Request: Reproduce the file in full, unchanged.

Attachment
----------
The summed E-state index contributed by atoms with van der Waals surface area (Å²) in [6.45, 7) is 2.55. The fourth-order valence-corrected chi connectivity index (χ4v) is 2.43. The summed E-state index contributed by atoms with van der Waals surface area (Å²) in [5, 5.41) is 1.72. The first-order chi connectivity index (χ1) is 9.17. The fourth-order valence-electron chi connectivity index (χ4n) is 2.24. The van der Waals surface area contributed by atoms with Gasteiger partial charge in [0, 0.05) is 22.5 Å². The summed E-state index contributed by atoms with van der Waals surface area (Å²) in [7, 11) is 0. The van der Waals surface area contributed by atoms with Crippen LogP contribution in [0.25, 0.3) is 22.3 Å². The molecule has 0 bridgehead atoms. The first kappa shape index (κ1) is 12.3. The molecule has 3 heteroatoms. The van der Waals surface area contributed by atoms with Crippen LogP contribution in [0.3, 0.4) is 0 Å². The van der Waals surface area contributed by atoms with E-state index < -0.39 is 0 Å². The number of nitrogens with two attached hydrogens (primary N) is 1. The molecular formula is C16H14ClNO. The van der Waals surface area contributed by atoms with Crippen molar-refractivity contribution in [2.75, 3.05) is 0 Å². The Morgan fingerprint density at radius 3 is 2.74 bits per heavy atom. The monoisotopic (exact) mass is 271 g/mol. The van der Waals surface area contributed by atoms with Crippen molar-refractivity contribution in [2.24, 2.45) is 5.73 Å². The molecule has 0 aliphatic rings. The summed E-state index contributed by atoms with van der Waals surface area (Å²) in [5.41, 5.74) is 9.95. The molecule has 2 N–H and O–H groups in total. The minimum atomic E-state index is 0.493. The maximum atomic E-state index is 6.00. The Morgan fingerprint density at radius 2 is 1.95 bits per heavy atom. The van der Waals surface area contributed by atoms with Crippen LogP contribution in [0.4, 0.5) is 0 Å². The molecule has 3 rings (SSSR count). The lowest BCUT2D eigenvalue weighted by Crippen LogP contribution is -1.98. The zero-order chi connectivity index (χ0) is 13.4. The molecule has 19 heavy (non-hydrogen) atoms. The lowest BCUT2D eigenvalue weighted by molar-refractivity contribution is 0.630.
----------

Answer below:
The summed E-state index contributed by atoms with van der Waals surface area (Å²) in [6.45, 7) is 2.55. The fourth-order valence-corrected chi connectivity index (χ4v) is 2.43. The summed E-state index contributed by atoms with van der Waals surface area (Å²) in [5, 5.41) is 1.72. The first-order chi connectivity index (χ1) is 9.17. The fourth-order valence-electron chi connectivity index (χ4n) is 2.24. The van der Waals surface area contributed by atoms with Gasteiger partial charge in [0, 0.05) is 22.5 Å². The summed E-state index contributed by atoms with van der Waals surface area (Å²) in [7, 11) is 0. The van der Waals surface area contributed by atoms with Crippen LogP contribution in [0.25, 0.3) is 22.3 Å². The molecule has 0 bridgehead atoms. The first kappa shape index (κ1) is 12.3. The molecule has 3 heteroatoms. The van der Waals surface area contributed by atoms with Crippen LogP contribution in [0.3, 0.4) is 0 Å². The van der Waals surface area contributed by atoms with E-state index < -0.39 is 0 Å². The number of nitrogens with two attached hydrogens (primary N) is 1. The molecular formula is C16H14ClNO. The van der Waals surface area contributed by atoms with Crippen molar-refractivity contribution in [2.75, 3.05) is 0 Å². The Morgan fingerprint density at radius 3 is 2.74 bits per heavy atom. The monoisotopic (exact) mass is 271 g/mol. The van der Waals surface area contributed by atoms with Crippen molar-refractivity contribution in [2.24, 2.45) is 5.73 Å². The molecule has 0 aliphatic rings. The summed E-state index contributed by atoms with van der Waals surface area (Å²) in [5.41, 5.74) is 9.95. The molecule has 2 N–H and O–H groups in total. The minimum atomic E-state index is 0.493. The maximum atomic E-state index is 6.00. The Morgan fingerprint density at radius 2 is 1.95 bits per heavy atom. The van der Waals surface area contributed by atoms with Crippen LogP contribution in [0.4, 0.5) is 0 Å². The molecule has 3 rings (SSSR count). The lowest BCUT2D eigenvalue weighted by Crippen LogP contribution is -1.98. The zero-order chi connectivity index (χ0) is 13.4. The molecule has 19 heavy (non-hydrogen) atoms. The lowest BCUT2D eigenvalue weighted by molar-refractivity contribution is 0.630.